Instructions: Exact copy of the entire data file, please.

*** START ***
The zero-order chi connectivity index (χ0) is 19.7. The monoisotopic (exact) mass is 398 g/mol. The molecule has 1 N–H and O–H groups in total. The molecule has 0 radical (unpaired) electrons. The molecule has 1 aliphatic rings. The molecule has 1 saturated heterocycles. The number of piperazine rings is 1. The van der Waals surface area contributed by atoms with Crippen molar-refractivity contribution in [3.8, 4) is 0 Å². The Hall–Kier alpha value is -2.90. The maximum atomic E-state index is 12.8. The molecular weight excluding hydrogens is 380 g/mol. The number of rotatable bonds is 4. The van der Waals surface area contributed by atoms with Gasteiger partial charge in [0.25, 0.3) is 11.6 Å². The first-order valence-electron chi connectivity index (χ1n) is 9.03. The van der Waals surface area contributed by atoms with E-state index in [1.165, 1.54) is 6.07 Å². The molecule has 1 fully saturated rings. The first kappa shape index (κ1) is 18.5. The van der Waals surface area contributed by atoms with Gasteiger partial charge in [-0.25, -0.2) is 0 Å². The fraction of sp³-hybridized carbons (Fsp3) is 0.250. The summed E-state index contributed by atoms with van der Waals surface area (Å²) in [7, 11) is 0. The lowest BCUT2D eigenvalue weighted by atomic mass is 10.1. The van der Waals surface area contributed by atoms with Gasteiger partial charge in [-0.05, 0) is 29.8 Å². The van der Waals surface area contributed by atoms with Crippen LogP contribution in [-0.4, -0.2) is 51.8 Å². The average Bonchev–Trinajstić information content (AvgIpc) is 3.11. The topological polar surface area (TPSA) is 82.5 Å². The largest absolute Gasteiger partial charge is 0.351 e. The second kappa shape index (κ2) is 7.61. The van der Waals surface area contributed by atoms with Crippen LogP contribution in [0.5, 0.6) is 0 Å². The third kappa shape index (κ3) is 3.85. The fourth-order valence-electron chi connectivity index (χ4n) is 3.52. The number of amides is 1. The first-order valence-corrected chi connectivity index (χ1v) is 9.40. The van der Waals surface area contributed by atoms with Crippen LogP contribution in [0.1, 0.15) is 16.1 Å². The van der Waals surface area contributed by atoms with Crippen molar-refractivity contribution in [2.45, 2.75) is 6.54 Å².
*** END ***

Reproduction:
The zero-order chi connectivity index (χ0) is 19.7. The monoisotopic (exact) mass is 398 g/mol. The molecule has 1 N–H and O–H groups in total. The molecule has 0 radical (unpaired) electrons. The molecule has 1 aliphatic rings. The molecule has 1 saturated heterocycles. The number of piperazine rings is 1. The van der Waals surface area contributed by atoms with Crippen molar-refractivity contribution in [3.8, 4) is 0 Å². The Hall–Kier alpha value is -2.90. The maximum atomic E-state index is 12.8. The molecular weight excluding hydrogens is 380 g/mol. The number of rotatable bonds is 4. The van der Waals surface area contributed by atoms with Gasteiger partial charge in [0.25, 0.3) is 11.6 Å². The first-order valence-electron chi connectivity index (χ1n) is 9.03. The van der Waals surface area contributed by atoms with E-state index in [1.165, 1.54) is 6.07 Å². The molecule has 1 fully saturated rings. The first kappa shape index (κ1) is 18.5. The van der Waals surface area contributed by atoms with Gasteiger partial charge in [-0.25, -0.2) is 0 Å². The fraction of sp³-hybridized carbons (Fsp3) is 0.250. The summed E-state index contributed by atoms with van der Waals surface area (Å²) in [7, 11) is 0. The lowest BCUT2D eigenvalue weighted by atomic mass is 10.1. The van der Waals surface area contributed by atoms with Gasteiger partial charge in [-0.05, 0) is 29.8 Å². The van der Waals surface area contributed by atoms with Crippen LogP contribution in [-0.4, -0.2) is 51.8 Å². The average Bonchev–Trinajstić information content (AvgIpc) is 3.11. The topological polar surface area (TPSA) is 82.5 Å². The largest absolute Gasteiger partial charge is 0.351 e. The second kappa shape index (κ2) is 7.61. The van der Waals surface area contributed by atoms with Crippen LogP contribution in [0.5, 0.6) is 0 Å². The third kappa shape index (κ3) is 3.85. The fourth-order valence-electron chi connectivity index (χ4n) is 3.52. The number of amides is 1. The first-order valence-corrected chi connectivity index (χ1v) is 9.40. The van der Waals surface area contributed by atoms with Crippen LogP contribution in [0.1, 0.15) is 16.1 Å². The van der Waals surface area contributed by atoms with Crippen molar-refractivity contribution in [2.45, 2.75) is 6.54 Å².